One common misconception with flood insurance is people think they have one policy. The fact is that when you purchase a flood policy, you are technically buying 2 policies, one on the building, and one on your contents.

Let’s look at an example for a typical home flood policy. You have a flood and file a claim and there is $30,000 of damage to your building and $5,000 on your contents.  All of the carpet, wood flooring and drywall on your bottom floor was ruined, along with your furniture on the bottom floor.  If your deductibles are $2000, you actually owe $4,000 before they will pay out on your claim, $2,000 on the building and $2,000 on your contents.  Your deductibles for flood policies are labelled (for example) $2,000/$2,000.  Now, if you have $5,000 deductibles ($5,000/$5,000), you are out of luck on your contents.  You will pay $5,000 for the deductible on your building and they will give you $25,000 to cover the damages, but you won’t receive anything for your contents.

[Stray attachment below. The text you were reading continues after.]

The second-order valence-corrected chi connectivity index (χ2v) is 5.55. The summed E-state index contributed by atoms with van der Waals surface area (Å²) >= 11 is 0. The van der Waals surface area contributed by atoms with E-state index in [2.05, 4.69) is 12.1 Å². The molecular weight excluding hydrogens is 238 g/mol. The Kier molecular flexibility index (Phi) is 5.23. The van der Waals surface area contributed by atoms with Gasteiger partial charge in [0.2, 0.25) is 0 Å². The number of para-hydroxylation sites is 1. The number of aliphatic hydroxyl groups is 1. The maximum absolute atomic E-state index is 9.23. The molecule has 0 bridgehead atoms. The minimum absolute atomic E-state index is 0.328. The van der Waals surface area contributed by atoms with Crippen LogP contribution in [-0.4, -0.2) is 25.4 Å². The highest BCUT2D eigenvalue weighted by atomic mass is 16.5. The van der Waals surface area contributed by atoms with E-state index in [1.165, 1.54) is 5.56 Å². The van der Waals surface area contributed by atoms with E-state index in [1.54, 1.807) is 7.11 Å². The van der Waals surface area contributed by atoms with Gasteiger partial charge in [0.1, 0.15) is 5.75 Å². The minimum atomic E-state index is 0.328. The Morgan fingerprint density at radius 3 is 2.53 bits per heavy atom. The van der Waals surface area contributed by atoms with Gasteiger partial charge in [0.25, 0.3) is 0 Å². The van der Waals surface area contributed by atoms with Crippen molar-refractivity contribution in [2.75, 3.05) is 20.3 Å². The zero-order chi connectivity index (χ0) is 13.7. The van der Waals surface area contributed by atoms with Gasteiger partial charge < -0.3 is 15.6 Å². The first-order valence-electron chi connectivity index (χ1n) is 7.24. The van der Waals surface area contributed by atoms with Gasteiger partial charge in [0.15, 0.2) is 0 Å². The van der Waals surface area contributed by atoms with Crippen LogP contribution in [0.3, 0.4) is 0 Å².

If you’re trying to lower your annual premium, we recommend increasing your building deductible, but keeping the contents deductible low. This can lower your premium and still make sure you are covered for smaller claims. Something like a $5,000/$2,000 deductible.

So be aware when you are purchasing your flood insurance policy, you have a separate deductible for your building and your contents.  Be prepared for this when you file a flood insurance claim.

Brad